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Droughts to increase in India, South Asia: IPCC report

Results from climate models indicate that anthropogenic aerosol forcing has dominated the recent decrease in summer monsoon precipitation, the scientist said

IANS | New Delhi |

With the latest IPCC report warning about increase in monsoon precipitation extremities, scientists have pointed at increasing instances of drought across India and South Asia.

The drought phenomenon has been linked with rising temperatures towards the second half of the 21st century leading to increased variations in monsoon precipitation, scientists said, based on the IPCC’s (Intergovernmental Panel on Climate Change) Sixth Assessment Report of the Working Group I (AR6WGI) titled “Climate Change 2021: The Physical Science” released on Monday.

For the first time, it has a dedicated chapter on water cycles. The chapter deals in great detail on monsoon, not just as witnessed in India and South, South-East Asia but across five other monsoonal regions around the globe: North American Monsoon, West African Monsoon, East Asian Monsoon, South American Monsoon and Australian & Maritime Continent Monsoon.

“With the increasing variability in precipitation, there would be spells of heavy rainfall followed by dry spells. Temperatures will be warmer, and this will lead to an increased evapo-transmission demand,” said Executive Director at the Centre for Climate Change Research (CCCR) of Indian Institute of Tropical Meteorology (IITM), Pune, Raghavan Krishnan. He is one of the Coordinating Lead Authors of the chapter on ‘Water Cycle Changes’ in the AR6WGI report.

“So, even when there would be lot of precipitation and increased soil moisture, the increase in temperature will lead to increased evapo-transmission and lead to very large soil moisture fluctuations,” Krishnan told the media during a virtual interaction.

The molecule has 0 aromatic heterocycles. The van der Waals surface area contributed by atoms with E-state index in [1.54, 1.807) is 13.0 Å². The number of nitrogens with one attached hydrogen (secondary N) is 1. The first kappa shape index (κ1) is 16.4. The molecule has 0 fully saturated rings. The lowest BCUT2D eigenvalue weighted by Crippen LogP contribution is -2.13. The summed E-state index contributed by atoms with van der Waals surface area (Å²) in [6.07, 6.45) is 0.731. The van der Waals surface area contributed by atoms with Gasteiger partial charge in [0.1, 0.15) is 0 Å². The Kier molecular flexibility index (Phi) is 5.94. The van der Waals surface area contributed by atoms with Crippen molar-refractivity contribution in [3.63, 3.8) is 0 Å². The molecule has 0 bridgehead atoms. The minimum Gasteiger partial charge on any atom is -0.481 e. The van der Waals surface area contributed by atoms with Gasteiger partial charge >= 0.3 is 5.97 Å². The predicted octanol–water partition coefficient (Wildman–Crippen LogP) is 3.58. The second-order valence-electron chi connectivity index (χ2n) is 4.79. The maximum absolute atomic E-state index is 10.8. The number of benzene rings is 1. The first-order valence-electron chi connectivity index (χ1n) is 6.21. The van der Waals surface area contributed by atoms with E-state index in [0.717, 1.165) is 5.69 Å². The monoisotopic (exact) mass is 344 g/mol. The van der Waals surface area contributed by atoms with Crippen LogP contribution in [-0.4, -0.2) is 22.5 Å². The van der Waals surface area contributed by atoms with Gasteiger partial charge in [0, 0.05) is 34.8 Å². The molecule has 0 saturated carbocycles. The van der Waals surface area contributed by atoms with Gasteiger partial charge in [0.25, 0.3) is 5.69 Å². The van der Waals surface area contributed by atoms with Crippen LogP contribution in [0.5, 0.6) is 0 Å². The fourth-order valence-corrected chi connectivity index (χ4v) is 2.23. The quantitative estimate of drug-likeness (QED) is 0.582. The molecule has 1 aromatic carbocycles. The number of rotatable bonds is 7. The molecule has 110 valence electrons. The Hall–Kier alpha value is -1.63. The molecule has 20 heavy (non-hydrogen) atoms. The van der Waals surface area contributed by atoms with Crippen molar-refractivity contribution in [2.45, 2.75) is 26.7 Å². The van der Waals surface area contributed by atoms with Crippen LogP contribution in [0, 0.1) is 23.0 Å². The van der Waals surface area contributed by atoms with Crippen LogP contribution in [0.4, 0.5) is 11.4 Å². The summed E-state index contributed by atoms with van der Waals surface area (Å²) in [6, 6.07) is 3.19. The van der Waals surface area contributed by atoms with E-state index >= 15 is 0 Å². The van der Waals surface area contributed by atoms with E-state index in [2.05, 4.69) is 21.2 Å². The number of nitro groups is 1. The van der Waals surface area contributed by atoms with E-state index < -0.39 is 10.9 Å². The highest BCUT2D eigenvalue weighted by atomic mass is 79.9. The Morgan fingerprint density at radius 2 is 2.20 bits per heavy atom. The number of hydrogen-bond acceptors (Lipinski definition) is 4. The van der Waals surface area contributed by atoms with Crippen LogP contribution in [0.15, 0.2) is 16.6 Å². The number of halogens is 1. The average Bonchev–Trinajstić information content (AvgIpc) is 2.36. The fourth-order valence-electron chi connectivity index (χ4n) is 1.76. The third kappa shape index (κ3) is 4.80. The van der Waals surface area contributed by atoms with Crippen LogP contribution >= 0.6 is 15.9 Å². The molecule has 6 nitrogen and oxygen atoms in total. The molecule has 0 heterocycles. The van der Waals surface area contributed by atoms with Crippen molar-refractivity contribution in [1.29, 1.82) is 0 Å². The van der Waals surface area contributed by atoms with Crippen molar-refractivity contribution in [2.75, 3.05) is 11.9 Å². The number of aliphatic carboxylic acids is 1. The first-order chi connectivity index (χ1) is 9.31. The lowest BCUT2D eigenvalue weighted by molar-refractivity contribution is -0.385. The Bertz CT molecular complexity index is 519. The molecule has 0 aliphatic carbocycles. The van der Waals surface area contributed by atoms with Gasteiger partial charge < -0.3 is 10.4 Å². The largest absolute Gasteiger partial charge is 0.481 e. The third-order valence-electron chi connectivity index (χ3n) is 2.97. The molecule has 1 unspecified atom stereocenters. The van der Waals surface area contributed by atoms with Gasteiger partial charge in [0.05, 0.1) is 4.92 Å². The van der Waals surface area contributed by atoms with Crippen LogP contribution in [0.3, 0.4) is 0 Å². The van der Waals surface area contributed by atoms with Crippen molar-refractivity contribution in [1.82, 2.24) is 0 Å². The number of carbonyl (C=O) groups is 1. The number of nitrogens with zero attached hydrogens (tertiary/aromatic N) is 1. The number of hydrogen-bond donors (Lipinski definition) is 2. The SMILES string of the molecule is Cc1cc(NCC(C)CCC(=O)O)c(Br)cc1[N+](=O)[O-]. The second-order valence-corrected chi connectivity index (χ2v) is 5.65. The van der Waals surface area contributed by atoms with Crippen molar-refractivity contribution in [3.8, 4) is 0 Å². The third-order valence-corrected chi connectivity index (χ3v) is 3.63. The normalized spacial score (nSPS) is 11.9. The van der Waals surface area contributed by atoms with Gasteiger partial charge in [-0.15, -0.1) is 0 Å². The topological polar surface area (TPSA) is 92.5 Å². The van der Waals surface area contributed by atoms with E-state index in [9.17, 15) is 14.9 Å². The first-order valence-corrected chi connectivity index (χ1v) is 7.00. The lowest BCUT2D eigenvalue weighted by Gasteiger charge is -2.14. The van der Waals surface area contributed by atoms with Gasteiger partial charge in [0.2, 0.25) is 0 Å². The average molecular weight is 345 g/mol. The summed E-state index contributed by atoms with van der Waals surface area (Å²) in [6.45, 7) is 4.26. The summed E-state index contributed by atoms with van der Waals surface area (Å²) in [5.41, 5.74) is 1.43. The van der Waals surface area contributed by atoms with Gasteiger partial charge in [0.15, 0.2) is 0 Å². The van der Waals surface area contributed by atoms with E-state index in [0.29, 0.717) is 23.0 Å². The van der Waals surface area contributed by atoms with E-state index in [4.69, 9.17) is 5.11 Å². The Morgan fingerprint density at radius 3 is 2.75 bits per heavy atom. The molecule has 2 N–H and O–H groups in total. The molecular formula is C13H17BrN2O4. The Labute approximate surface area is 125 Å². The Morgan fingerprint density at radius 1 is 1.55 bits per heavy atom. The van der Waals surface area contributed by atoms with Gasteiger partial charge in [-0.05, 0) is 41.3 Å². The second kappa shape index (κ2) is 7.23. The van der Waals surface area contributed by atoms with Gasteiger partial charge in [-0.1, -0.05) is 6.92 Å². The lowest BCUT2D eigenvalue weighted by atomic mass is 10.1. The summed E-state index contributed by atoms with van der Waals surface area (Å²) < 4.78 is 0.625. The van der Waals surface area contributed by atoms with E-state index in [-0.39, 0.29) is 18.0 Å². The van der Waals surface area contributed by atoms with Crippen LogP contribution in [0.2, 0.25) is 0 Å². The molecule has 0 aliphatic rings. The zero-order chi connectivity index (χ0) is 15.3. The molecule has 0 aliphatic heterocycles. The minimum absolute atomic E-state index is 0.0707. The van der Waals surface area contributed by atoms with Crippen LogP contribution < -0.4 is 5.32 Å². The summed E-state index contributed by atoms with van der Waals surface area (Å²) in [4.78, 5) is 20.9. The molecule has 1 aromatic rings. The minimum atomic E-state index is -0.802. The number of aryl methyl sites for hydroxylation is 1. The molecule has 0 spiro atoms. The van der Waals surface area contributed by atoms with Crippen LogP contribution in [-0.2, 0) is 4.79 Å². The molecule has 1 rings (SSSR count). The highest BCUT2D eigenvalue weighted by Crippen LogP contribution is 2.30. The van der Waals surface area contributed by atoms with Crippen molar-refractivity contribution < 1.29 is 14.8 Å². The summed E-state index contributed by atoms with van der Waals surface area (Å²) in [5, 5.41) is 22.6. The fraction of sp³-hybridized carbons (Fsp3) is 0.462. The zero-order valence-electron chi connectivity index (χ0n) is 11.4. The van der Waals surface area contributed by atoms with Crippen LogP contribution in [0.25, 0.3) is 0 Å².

The IITM Earth System Model (IITM-ESM) climate projections (CMIP6) were included in the IPCC AR6WG1 report, a first from India.

The AR6WGI report has mentioned of an overall weakening of the South Asian Monsoon in the second half of the 20th century. “Results from climate models indicate that anthropogenic aerosol forcing has dominated the recent decrease in summer monsoon precipitation, as opposed to the expected intensification due to Green House Gases (GHG),” the scientist said.

Aerosols scatter and absorb solar radiation, which reduces the energy available for surface evaporation and subsequent precipitation.

Evapo-transmission also increases on land surfaces such as urban heat islands (for examples, the big cities that have much more concretisation compared to rural areas), which in turn, leads to local convection and hence attract more extreme events, he said.

Swapna Panickal, lead author of the chapter on ‘Future Global Climate’ in the AR6WGI, also spoke on the occasion regarding sea level rise and increased flooding.

The AR6WG1 report is the latest in the series of the IPCC assessment reports that provides the most updated physical understanding of the climate system and climate change, by combining the latest advances in climate sciences and multiple lines of evidence from paleoclimate, observations, process understanding, global and regional climate simulations.

Although it has been known for decades that the world is warming up, this latest report clearly shows that the recent observed changes in the climate system are “widespread, rapid and intensifying; and unprecedented in thousands of years.”

Global temperature over the past 10 years was about 1.1 degrees Celsius warmer than in 1850-1900. Each of the past four decades has been the warmest on record since pre-industrial times. The AR6 report projects that climate changes will increase in all regions in the coming decades. For the 1.5 degrees Celsius of global warming — there will be increases in the intensity and frequency of heat waves, extreme precipitation, and droughts.

The IITM scientists also said that the AR6WG1 team from India comprised one coordinating lead author (CLA), six lead authors (LAs), two Review Editors (REs), one Chapter Scientist (CS) and 10 Contributing Authors. Lead Authors from the Ministry of Earth Sciences (MoES) provided valuable contributions in the assessment of future global climate (Chapter 4), water cycle changes, including regional monsoons (Chapter 8) and the Summary for Policy Makers (SPM).